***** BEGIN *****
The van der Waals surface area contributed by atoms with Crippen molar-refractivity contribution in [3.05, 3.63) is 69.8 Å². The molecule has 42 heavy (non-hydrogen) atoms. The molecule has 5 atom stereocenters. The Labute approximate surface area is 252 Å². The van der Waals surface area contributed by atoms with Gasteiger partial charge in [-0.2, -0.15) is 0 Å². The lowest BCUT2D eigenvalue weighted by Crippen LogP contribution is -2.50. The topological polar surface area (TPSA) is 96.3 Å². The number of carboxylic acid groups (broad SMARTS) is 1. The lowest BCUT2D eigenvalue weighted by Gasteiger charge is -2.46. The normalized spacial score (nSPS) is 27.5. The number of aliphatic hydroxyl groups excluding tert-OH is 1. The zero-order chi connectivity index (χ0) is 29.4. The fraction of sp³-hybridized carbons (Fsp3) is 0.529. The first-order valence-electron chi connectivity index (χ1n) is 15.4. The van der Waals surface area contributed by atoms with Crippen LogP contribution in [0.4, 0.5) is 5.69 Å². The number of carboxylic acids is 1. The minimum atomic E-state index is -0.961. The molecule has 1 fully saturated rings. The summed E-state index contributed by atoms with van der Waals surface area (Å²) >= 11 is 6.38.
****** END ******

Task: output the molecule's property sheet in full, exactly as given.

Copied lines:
The van der Waals surface area contributed by atoms with Crippen molar-refractivity contribution in [3.05, 3.63) is 69.8 Å². The molecule has 42 heavy (non-hydrogen) atoms. The molecule has 5 atom stereocenters. The Labute approximate surface area is 252 Å². The van der Waals surface area contributed by atoms with Gasteiger partial charge in [-0.2, -0.15) is 0 Å². The lowest BCUT2D eigenvalue weighted by Crippen LogP contribution is -2.50. The topological polar surface area (TPSA) is 96.3 Å². The number of carboxylic acid groups (broad SMARTS) is 1. The lowest BCUT2D eigenvalue weighted by Gasteiger charge is -2.46. The normalized spacial score (nSPS) is 27.5. The number of aliphatic hydroxyl groups excluding tert-OH is 1. The zero-order chi connectivity index (χ0) is 29.4. The fraction of sp³-hybridized carbons (Fsp3) is 0.529. The first-order valence-electron chi connectivity index (χ1n) is 15.4. The van der Waals surface area contributed by atoms with Crippen LogP contribution in [0.4, 0.5) is 5.69 Å². The number of carboxylic acids is 1. The minimum atomic E-state index is -0.961. The molecule has 1 fully saturated rings. The summed E-state index contributed by atoms with van der Waals surface area (Å²) >= 11 is 6.38.